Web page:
Those with malabsorption disorders should speak to their doctor as to whether they should be supplementing their vitamin K.8

The Best Vitamin K Foods

So, let’s get down to the nuts and bolts of things and see whether you’re feeding your body enough wholesome vitamin K foods.

Which foods are the greatest sources of vitamin K?

Vitamin K Rich Foods | GundryMD1. Amaranth Leaves

You may have never heard of amaranth but it’s a delicious leafy veggie. Its leaves are streaked with shades of red and purple, and they go great in a stir-fry in place of your usual suspects, like spinach. Amaranth is also one of the highest sources of vitamin K in the veggie kingdom.

Note: Amaranth grains/seeds should be avoided, however, as they are full of lectins.

2. Parsley

Parsley is the ultimate multitasker and can be used to decorate almost any dish. But beyond decoration, parsley is also wonderful in leading roles, like parsley pesto, quiche, or an Italian-style salsa verde sauce. It’s also really simple to grow in a small pot.

3. Chard

Chard, or swiss chard, is often identified by its vibrant red stalks. It’s great sauteed in a little olive or avocado oil, baked into a Gundry-approved pizza, or you can even make a green soup with it.

4. Kale

Kale is already a superstar, and if you’ve never tried it, you really should. Toss kale leaves in olive oil, garlic, and salt and bake as chips, grill kale and serve it under a salmon fillet, or add it to a green smoothie. It’s also wonderful as a basic salad – throw on some sliced almonds and drizzle with a lemon vinaigrette (olive oil, lemon juice, and garlic).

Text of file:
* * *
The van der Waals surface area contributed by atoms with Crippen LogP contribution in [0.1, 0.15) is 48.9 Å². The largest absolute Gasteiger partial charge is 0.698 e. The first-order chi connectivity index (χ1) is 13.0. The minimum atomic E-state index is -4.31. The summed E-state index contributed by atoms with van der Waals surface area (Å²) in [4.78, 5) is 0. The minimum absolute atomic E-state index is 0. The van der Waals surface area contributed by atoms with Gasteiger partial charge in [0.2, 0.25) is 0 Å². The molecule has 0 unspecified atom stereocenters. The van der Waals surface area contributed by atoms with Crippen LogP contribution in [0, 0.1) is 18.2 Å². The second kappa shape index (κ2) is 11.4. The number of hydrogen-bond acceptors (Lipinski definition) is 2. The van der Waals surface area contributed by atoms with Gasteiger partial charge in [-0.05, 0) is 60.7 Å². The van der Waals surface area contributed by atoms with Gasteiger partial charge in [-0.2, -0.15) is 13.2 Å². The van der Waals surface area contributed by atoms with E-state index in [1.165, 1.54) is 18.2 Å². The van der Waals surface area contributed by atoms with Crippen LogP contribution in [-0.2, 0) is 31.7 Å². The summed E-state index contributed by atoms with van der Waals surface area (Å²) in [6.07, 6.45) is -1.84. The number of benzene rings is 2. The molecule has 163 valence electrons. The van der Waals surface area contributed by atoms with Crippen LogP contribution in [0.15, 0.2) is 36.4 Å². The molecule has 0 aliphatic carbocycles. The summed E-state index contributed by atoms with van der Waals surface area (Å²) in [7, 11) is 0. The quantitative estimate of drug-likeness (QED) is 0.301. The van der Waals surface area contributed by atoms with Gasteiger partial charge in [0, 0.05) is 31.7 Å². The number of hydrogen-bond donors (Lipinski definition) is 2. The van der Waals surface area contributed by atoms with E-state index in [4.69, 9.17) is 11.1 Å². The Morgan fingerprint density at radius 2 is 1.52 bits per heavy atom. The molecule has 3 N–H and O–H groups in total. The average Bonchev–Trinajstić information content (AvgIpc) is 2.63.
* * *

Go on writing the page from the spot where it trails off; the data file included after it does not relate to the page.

5. WatercressVitamin K Rich Foods | GundryMD

This popular garnish deserves a place as a leading star. Watercress has a lovely, peppery taste, and it’s perfect sauteed, blended into soups, or paired with cooked meat or fish.

6. Spinach

Take your spinach game up a notch while getting that vitamin K hit by taking on Dr. Gundry’s creamed spinach recipe.

7. Mustard Greens

Mustard greens come from the mustard plant (the same one we get the mustard seed from). Their peppery flavor can brighten any salad. Pair them wilted with turkey meatballs instead of pasta, or sauté them with garlic and lemon for a delicious side dish.

8. Turnip Greens

Turnip greens allow you to use the whole plant – which can be a rare thing these days! Turn those turnips into a healthy mash (stir in a few tablespoons of grass-fed butter!) and then chop up those leaves for a Southern-style “greens” dish. Cook grass-fed pork in a Dutch oven until crisp, then add turnip greens, onion, and black pepper, and boil for 40 minutes. Yum!